We are once again left with a remainder of 4, giving us a digital root of 4 once again.
The method of casting out 9's makes finding the digital root quite easy for lots of numbers. In many numbers, it is easy to find individual digits that add up to 9. Throwing them out makes the original number much shorter, making the brute-force addition much simpler.
A simple extension of this method involves the casting out of not just 9's, but also all multiples of 9. Let us see this in action as below, by trying to find the digital root of 45769486.
First we throw out 4 and 5 because they add up to 9. We are left with 769486. Next we throw out 9, because it obviously adds up to 9! We are left with 76486. Now, we notice that 4 + 8 + 6 = 18, which is a multiple of 9. Throwing out those three digits leaves us with 76. It is trivially simple to then add up 7 and 6 to get 13, which is then simplified to 4, the original digital root.
Unfortunately, while identifying digits which add up to 9 is simple, identifying digits that add up to multiples of 9 is not as easy. So, this simplification may not save us much time. But there is one final simplification that we have not dealt with that will make the task of finding digital roots even simpler. It is a subtle extension of the principle of casting out the 9's, and it works as follows:
- We add up the digits of the number one by one.
- Any time the sum of the digits equals or exceeds 9, we cast out the 9 and retain only the part that is in excess of 9.
- What we are left with at the end is the digital root of the number. If what we are left with is 0, the digital root is 9.
That is all there is to it! To convince ourselves, let us apply this method to 45769486. We can choose to identify and throw out 9's and numbers that add up to 9 or multiples of 9. But we don't have to. It is all automatically taken care of using the above method. Let us walk through the steps one by one:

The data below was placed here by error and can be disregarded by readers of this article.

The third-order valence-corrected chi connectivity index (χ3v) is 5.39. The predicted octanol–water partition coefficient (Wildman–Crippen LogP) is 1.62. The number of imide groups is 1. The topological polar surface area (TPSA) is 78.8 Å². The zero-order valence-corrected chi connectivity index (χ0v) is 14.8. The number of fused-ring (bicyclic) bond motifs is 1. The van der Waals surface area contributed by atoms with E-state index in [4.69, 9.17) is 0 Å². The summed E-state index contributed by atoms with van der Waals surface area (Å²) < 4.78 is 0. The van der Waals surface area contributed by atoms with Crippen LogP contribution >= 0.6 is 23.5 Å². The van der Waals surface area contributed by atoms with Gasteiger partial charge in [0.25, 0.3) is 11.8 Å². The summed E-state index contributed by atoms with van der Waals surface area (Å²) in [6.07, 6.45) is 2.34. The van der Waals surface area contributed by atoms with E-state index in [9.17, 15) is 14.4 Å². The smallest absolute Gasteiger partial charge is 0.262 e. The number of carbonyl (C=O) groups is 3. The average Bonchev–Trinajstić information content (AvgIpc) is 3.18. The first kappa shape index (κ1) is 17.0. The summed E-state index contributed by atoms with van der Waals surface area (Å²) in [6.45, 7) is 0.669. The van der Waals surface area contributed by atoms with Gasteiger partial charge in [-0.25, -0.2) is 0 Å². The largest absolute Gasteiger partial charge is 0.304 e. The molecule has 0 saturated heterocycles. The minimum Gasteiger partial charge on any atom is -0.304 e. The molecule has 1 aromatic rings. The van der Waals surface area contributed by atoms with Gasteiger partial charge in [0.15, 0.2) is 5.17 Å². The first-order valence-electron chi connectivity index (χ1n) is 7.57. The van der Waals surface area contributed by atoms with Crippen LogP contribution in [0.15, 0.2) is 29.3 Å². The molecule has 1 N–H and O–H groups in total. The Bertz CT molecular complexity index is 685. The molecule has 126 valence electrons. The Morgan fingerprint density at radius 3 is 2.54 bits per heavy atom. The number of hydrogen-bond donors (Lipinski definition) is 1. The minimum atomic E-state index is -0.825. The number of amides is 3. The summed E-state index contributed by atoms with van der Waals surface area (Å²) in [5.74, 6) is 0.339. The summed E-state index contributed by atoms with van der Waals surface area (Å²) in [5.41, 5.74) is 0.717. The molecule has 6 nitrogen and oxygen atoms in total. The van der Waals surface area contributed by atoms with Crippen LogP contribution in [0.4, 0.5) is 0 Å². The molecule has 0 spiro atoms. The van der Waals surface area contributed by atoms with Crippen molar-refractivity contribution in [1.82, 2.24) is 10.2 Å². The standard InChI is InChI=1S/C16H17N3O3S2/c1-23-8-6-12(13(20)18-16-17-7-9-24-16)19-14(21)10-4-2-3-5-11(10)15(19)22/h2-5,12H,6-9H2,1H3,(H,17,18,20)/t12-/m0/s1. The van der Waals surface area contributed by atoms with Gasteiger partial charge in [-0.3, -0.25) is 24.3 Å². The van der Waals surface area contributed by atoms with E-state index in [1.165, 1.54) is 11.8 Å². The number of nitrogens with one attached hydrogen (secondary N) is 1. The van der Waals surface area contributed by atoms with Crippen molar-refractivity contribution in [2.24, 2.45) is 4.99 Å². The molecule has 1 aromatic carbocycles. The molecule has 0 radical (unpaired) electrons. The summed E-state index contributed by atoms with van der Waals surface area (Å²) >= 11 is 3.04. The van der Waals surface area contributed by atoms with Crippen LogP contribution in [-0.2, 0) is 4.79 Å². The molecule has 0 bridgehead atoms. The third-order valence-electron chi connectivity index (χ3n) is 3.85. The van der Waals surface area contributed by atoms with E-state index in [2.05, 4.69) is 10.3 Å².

- 4 + 5 = 9. Since the sum equals or exceeds 9, we cast out the 9 and are left with 9 - 9 = 0.
- 0 + 7 = 7
- 7 + 6 = 13. Since this exceeds 9, we cast out the 9 from it. We are left with 13 - 9 = 4.
- 4 + 9 = 13. Once again, this exceeds 9, so cast out the 9 to get 13 - 9 = 4 (we can use the fact that the sum does not change when we add 9 to just skip the 9 if we choose to).
- 4 + 4 = 8
- 8 + 8 = 16. Cast out the 9 from this to get 16 - 9 = 7.
- 7 + 6 = 13. Cast out the 9 from this to get 13 - 9 = 4.
We are done with all the digits and we are left with 4. We see that we have once again calculated the digital root, but this time, we did not have to do brute-force addition multiple times or perform a division by 9. All we did was simple single-digit additions and a few subtractions of 9.
Casting out the 9's whenever possible simplifies the calculation of the digital root immensely, so that it is possible to do it very fast mentally without having to keep track of big sums that keep growing. We are guaranteed that the largest sum we ever have to deal with using this method is 17 (and we have to deal with 17 only if we choose not to cast out the 9 directly instead of adding it to the sum and then casting it out. Otherwise, the largest sum we need to deal with is 16).
Now that we have explored different methods of calculating the digital roots, and figured out a trivially simple method involving a few single digit additions and simple subtractions, we ask ourselves why we need to do it in the first place. What is the use of calculating a digital root?
Let us take a few simple applications of digital roots first. As anybody who has gone through elementary school can tell you, the rule for figuring out whether a number is divisible by 3 is that a number is divisible by 3 if the sum of the digits of that number is divisible by 3. A simpler way of expressing this rule (since to figure out whether the sum is divisible by 3 might involve calculating more sums) is to say that the number is divisible by 3 if the digital root of that number is divisible by 3. That is a very powerful application of the concept of digital roots.